Earnings Reports Can Give Clues to Currency Movements

The currency markets are driven primarily by macro economic news such as GDP figures, CPI data and employment reports. On the other hand, the price action in the equity markets is governed more by micro economic data such as company?s sales and profits. Yet if you think about it the macro data that influences price in the currency market is simply the sum of the many micro data points from the equity market. So, can you use the equity market to gain an edge on the currency market?

We believe it?s possible as long you know where to look. Let?s examine some recent news from the stock market to determine if it can shed some light on the broader macro economic picture that affects the currency market.

With consumption making up more than 70% of the US GDP, consumer demand is critical to gauging the health of the overall economy. Recent announcements from American Express and Countrywide Financial provided very strong clues that the US consumer was slowing down materially. American Express reported that it expects some of its clients to miss payments. The news was highly significant because American Express tends to service more upscale customers and the fact that that group is having difficulty meeting its obligations suggests larger cash flow problems for the wider US consumer base.

The credit problems at American Express were also confirmed a day later by Countywide Financial which revealed that sub-prime delinquencies worsened sharply in the last quarter, with payments being late on as many as 23.7% of sub-prime mortgages, up from 15.3% for the same period in 2006. Furthermore, Countrywide also said that a growing number of its prime customers – once considered to be good credit risks – were having trouble meeting their mortgage repayments. The lender reported that payments on 3.4% of prime first mortgages were at least 30 days late at the end of the second quarter, up from 2.1% a year earlier. Missed payments by prime second mortgage borrowers were considerably worse, with a default rate of 4.6% compared with 1.8% a year earlier.

Traders armed with this information from the stock market would have speculated that overall US consumer spending was likely to slow. Indeed a few days after those reports, the US consumer spending figures printed only 0.1% gain in comparison with 0.6% rise the month prior. This was the slowest pace of growth in nine months.

Yet did all of this data spell doom for the dollar? Not necessarily so. Employment is also a key statistic for the currency market. As long as US continues to generate jobs, the Federal Reserve Bank of New York is unlikely to lower rates even in the face of slowing consumer demand and that should prove supportive for the greenback.

So how could equity traders get a leg up on currency traders with regard to the state of employment in US? By looking at sales data from nations largest retailer - Walmart. Although Walmart also reported relatively tepid overall numbers, results from its small business unit Sam?s Club, experienced continued momentum with positive trends in both business member ticket and traffic. Since small businesses in US are responsible for generating the majority of new jobs, the Sam?s Club data served as good proxy for the overall health of the sector and therefore provided equity traders with strong circumstantial evidence that the state of US employment remained steady despite weakness in the consumption.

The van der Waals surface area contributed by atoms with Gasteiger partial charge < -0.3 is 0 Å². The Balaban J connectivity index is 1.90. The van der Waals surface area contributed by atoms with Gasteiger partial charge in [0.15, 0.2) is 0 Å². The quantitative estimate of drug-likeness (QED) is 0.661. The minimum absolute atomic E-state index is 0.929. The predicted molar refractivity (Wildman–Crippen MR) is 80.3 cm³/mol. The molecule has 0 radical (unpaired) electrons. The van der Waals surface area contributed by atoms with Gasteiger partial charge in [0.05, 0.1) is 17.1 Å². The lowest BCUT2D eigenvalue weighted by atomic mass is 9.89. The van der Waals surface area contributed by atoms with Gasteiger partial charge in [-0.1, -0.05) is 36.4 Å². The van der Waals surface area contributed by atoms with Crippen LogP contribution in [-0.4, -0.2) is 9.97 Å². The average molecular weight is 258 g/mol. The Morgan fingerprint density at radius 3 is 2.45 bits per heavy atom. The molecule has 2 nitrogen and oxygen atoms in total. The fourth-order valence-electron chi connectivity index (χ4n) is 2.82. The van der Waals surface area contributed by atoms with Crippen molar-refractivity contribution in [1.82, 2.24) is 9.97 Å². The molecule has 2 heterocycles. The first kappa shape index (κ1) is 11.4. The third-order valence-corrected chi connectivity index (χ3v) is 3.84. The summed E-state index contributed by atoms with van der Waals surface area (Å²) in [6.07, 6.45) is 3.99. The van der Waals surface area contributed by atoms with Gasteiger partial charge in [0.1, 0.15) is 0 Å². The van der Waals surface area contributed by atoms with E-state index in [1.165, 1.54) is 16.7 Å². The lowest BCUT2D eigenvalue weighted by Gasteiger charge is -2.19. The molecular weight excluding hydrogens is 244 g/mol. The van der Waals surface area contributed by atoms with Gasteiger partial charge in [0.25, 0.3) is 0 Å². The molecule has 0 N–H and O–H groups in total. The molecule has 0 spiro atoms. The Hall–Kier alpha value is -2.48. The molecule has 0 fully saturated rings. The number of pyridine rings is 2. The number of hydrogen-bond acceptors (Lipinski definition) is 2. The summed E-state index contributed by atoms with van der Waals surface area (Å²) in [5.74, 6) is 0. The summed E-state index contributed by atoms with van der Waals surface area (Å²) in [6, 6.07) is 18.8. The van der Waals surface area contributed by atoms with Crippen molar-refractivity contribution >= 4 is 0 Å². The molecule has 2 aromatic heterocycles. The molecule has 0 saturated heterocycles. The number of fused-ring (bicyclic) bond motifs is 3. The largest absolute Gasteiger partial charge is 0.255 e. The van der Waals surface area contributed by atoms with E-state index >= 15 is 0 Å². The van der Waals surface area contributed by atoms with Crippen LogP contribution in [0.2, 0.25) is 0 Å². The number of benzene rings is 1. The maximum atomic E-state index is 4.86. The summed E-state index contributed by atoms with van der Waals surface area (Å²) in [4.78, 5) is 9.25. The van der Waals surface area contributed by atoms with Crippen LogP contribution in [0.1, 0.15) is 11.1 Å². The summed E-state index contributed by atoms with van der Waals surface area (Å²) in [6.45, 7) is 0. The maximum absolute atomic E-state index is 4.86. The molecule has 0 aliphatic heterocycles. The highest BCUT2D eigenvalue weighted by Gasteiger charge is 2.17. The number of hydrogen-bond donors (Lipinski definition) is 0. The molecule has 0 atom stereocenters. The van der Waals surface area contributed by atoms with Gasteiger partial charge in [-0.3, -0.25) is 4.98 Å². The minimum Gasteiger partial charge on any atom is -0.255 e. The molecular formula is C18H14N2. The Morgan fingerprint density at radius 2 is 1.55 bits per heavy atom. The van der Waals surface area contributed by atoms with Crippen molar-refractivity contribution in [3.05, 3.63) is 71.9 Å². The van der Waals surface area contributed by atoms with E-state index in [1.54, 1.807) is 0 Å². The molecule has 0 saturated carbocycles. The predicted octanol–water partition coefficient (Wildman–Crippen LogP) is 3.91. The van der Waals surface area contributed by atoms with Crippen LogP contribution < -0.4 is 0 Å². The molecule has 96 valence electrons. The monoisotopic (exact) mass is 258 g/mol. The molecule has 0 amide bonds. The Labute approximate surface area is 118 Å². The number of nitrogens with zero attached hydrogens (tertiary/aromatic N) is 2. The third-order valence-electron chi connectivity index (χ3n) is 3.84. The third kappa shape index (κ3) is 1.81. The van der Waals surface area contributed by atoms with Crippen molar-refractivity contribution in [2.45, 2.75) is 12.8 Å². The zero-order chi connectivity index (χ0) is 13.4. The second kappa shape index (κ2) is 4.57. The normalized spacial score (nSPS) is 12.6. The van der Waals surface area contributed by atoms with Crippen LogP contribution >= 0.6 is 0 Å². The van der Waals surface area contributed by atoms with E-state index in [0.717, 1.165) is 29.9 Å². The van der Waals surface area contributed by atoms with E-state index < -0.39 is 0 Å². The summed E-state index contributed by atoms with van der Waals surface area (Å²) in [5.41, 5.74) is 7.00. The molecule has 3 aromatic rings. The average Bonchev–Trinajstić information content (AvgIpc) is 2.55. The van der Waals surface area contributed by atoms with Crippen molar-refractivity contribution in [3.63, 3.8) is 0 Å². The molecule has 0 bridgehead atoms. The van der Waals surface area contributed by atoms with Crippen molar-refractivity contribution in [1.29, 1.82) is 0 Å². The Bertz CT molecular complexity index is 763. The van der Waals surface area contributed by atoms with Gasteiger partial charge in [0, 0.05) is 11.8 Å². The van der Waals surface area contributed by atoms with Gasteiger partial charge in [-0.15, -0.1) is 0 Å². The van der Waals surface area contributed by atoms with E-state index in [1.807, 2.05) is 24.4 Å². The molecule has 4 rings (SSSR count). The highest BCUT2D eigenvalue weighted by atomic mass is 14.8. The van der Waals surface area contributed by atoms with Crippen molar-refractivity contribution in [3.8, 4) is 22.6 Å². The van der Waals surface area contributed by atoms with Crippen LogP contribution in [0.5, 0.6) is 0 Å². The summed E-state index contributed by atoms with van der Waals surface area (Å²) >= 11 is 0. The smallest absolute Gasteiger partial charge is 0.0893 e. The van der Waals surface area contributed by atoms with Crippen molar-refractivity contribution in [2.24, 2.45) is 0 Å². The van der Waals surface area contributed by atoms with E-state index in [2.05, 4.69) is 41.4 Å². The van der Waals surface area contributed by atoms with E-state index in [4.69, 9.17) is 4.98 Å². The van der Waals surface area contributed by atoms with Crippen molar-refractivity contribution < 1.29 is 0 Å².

Currency trades are of course two way bets. The dollar for example can rise against the euro not only if US data proves strong, but also if European data shows relative weakness. To that end, the study of international stocks can also help traders gain an edge in the currency market. Traders looking at European equities would have noticed that French retailer Carrefour the world’s biggest retailer after U.S.-based Walmart reported relatively lackluster sales gains of only 0.3% in its home market. This suggested that the Eurozone recovery was not translating into better consumer demand and indeed several days later EZ Retail PMI figures surprised to the downside registering the third consecutive month of contraction. Equity traders therefore were aware of this weakness well in advance of the currency market and could have positioned themselves accordingly.

Data from retailers can be used to gauge upside surprises as well. For example fully ten days before the Australian Retail Sales data was released, Australian retailers such David Jones and Harvey Norman both posted much better than expected profits suggesting that consumer demand down under was quite strong. Sure enough Australian Retail Sales beat forecasts and the AUDUSD pair rose in the aftermath of the release.

While using the equity market to handicap currencies is in no way a full proof method of trading the FX market, this approach often provides valuable clues to the outcome of the macro economic data. Equity traders therefore may already possess effective tools to succeed in the FX market. By understanding the dynamics of individual stocks, equity traders can often obtain early warnings to the state of the overall economy and get an edge in trading the currency market which is heavily influenced by the bigger economic forces.